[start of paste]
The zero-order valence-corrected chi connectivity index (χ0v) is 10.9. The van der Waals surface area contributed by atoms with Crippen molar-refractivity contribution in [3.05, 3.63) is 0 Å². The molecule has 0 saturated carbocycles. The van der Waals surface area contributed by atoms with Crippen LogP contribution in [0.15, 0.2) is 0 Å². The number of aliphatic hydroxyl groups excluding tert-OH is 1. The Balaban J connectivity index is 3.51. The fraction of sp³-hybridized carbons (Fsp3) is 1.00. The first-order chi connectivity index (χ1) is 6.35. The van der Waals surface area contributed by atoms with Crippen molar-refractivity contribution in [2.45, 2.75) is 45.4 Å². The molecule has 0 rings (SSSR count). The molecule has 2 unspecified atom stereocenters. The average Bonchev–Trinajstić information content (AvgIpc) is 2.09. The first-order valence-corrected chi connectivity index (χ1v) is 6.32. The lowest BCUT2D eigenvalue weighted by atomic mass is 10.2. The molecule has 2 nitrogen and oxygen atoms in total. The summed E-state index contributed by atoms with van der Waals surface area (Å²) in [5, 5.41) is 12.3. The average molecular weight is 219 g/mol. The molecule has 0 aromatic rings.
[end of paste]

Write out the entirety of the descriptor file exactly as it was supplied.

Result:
The zero-order valence-corrected chi connectivity index (χ0v) is 10.9. The van der Waals surface area contributed by atoms with Crippen molar-refractivity contribution in [3.05, 3.63) is 0 Å². The molecule has 0 saturated carbocycles. The van der Waals surface area contributed by atoms with Crippen LogP contribution in [0.15, 0.2) is 0 Å². The number of aliphatic hydroxyl groups excluding tert-OH is 1. The Balaban J connectivity index is 3.51. The fraction of sp³-hybridized carbons (Fsp3) is 1.00. The first-order chi connectivity index (χ1) is 6.35. The van der Waals surface area contributed by atoms with Crippen molar-refractivity contribution in [2.45, 2.75) is 45.4 Å². The molecule has 0 rings (SSSR count). The molecule has 2 unspecified atom stereocenters. The average Bonchev–Trinajstić information content (AvgIpc) is 2.09. The first-order valence-corrected chi connectivity index (χ1v) is 6.32. The lowest BCUT2D eigenvalue weighted by atomic mass is 10.2. The molecule has 2 nitrogen and oxygen atoms in total. The summed E-state index contributed by atoms with van der Waals surface area (Å²) in [5, 5.41) is 12.3. The average molecular weight is 219 g/mol. The molecule has 0 aromatic rings.